John Feehery: Speaking Engagements

Locker Room Speech

Posted on August 27, 2012


When Bob Dole announced Jack Kemp as his running mate in 1996 at the San Diego convention, there was a hope that the one-time quarterback could lead a drive to take back the lead from Bill Clinton.

Dole was down more than a couple touchdowns and the Republican team needed some inspiration.  But Kemp could never get the ball in the end zone (he was a quarterback, not a miracle worker), and Bill Clinton easily won re-election.

Conventions are kind of like one big half-time show, culminating in a rousing locker-room speech by the nominee.  A good locker room speech at half-time inspires the team to go take the field and win the battle.  It doesn’t introduce the coach to the public, or humanize the coach, or simply recite the game plan (although that is an important element of it).

Anybody who has ever played football knows that the coach is not the only speech-maker in a locker room.  Sometimes the assistant coaches have more than few choice words, and sometimes it is some of the senior players.  And sometimes it is a special guest.

Usually at a convention, you get a pretty good sense if you are going to win the game or not.  Usually, you know if your team is better than the other team or if the breaks are beating the boys, and you don’t have much of a chance.

Speaking of the Gipper, he gave a great convention speech at the Houston Convention.  That was my first one, and I sat in awe as Ronald Reagan gave his final big-time speech.  Sadly for the Republicans, that wasn’t the locker room speech everybody remembered.   Pat Buchanan and Buchanan Brigades stole the show, and helped to seal the fate of George H.W. Bush, whose rhetoric simply didn’t match the heat of the former Nixon speechwriter.

George W. Bush’s team ran a great convention in Philadelphia.  That was Ed Gillespie’s first production, and he went overboard (according to the media) in packing the night with all shades of voter.   But Bush’s message of inclusiveness helped propel him to victory.  Bush never quite got the hang of inspirational speech, but he was serviceable enough to get the job done.  At least more so than Al Gore, who embarrassed himself by making out with Tipper on stage, whom he later divorced.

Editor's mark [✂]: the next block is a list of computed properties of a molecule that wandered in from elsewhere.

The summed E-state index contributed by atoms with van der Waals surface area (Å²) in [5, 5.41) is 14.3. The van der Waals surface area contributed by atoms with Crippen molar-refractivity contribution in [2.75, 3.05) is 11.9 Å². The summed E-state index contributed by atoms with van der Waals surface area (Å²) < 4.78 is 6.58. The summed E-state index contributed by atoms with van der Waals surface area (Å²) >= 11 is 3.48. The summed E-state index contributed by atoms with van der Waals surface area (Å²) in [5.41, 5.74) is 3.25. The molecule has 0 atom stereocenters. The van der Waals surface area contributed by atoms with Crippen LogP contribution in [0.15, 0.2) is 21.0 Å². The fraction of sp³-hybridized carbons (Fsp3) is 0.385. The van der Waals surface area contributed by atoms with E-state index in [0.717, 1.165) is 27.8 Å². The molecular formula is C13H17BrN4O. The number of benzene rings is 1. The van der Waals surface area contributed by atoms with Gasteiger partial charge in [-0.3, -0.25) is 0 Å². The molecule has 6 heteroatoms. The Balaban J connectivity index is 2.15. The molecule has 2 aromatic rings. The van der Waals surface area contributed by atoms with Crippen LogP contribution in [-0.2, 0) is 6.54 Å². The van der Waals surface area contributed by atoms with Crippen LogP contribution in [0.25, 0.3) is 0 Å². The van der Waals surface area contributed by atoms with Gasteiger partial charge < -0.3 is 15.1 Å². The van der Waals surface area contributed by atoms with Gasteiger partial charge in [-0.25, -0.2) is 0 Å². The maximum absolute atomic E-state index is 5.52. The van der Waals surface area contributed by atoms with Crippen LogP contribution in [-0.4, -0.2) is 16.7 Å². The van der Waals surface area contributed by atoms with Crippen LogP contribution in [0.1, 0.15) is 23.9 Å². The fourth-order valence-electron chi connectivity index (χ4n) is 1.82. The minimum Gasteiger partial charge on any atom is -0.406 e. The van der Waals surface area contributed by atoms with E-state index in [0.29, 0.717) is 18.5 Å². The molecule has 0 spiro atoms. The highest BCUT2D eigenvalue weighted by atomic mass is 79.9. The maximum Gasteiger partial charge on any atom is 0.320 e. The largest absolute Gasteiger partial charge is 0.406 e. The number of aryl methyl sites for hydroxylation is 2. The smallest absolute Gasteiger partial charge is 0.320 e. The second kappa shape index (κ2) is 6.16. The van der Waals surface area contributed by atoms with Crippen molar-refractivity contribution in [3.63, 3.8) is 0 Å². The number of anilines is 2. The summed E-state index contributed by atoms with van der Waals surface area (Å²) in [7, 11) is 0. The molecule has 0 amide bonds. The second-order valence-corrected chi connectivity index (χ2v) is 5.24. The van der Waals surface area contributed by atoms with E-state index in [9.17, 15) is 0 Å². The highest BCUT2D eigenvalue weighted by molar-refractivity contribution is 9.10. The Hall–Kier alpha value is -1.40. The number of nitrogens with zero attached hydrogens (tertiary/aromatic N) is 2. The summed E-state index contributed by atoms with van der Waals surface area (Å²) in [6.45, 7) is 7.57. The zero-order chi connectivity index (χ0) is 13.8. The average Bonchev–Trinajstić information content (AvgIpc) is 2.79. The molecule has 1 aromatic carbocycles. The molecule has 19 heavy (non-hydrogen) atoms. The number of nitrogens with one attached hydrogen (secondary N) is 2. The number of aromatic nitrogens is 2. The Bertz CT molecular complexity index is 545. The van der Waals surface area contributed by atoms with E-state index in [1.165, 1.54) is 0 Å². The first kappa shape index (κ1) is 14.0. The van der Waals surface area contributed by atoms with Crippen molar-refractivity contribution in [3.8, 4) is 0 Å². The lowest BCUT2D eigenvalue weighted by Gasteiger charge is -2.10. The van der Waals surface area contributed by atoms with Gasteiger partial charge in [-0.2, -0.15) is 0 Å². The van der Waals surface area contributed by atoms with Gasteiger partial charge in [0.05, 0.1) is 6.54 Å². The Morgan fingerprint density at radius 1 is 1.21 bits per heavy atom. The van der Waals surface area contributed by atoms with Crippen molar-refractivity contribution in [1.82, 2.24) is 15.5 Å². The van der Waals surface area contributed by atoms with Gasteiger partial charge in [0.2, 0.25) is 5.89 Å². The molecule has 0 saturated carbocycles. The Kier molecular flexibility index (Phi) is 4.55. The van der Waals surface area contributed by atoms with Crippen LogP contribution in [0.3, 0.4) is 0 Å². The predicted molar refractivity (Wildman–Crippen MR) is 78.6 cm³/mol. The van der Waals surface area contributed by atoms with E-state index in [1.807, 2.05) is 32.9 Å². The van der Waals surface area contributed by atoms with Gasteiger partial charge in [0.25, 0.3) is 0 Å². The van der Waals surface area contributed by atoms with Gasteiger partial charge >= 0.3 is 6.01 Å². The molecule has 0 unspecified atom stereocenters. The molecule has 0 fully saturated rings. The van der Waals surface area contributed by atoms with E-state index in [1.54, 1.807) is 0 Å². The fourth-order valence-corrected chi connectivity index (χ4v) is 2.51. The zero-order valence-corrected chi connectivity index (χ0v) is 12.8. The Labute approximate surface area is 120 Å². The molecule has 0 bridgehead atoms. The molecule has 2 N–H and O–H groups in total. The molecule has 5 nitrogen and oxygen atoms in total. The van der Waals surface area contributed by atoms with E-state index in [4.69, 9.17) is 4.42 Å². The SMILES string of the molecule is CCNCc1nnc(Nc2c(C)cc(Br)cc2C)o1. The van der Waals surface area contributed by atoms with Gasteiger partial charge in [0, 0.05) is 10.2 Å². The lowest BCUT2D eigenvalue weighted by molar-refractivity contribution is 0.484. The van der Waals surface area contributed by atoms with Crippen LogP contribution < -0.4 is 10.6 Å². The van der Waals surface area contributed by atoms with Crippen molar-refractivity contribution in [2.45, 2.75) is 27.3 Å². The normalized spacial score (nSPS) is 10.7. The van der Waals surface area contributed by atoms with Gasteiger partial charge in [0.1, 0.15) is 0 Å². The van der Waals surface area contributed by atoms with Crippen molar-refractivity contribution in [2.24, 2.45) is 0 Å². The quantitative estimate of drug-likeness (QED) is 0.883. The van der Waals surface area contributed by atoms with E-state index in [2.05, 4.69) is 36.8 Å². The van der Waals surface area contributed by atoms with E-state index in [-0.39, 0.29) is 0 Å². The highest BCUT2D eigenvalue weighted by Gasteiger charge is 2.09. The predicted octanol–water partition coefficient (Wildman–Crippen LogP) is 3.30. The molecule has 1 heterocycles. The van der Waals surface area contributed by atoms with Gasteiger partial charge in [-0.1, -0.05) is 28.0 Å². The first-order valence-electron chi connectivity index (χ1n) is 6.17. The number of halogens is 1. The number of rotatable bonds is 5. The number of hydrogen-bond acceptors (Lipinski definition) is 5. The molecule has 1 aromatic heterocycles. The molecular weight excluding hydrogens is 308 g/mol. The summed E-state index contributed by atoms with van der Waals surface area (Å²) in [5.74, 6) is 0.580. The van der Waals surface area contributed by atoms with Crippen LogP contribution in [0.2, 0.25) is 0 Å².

The McCain convention was a disaster from the very beginning.  Minneapolis and St. Paul are nice cities, but the whole deal was way too spread out.  A hurricane knocked the program off course, which was interesting because not a drop of rain fell on any of the participants.  And Sarah Palin stole the show, which was good from the energizing the base angle, but bad from the perspective that she was a not-ready-for-prime-time player, which quickly became apparent after the convention concluded.

My brother tells the story about Gerry Faust, when he was the coach of Notre Dame, and when Notre Dame needed a score to get back in a game against a superior opponent, desperately prowling the sidelines, asking his offensive coach, “We need a bomb play.  Do we have a bomb play?”

You could see John McCain going to Steve Schmidt, asking him if he had a bomb play.  Sarah Palin was the bomb play.  And it exploded in McCain’s hands.

You don’t get the sense that Mitt Romney is panicking at this convention.  He would know if he had a bomb play or not.  The Paul Ryan pick could be seen in that light, but I think Romney knew what he was doing.

Chris Christie is going to give the best locker-room speech in the traditional sense when he gives the key-note address.  Romney doesn’t have to compete with that.  But he does have to give an inspirational address that unites the party in its key goal, toppling Barack Obama from office.

Right now, it is a tie-game, and the Republicans have fumbled the ball on a couple of occasions (Todd Akin being one prime example).  This is my sixth convention, and compared to the others,  I feel pretty good about where my team stands at half-time.  We could still lose, but I like our odds.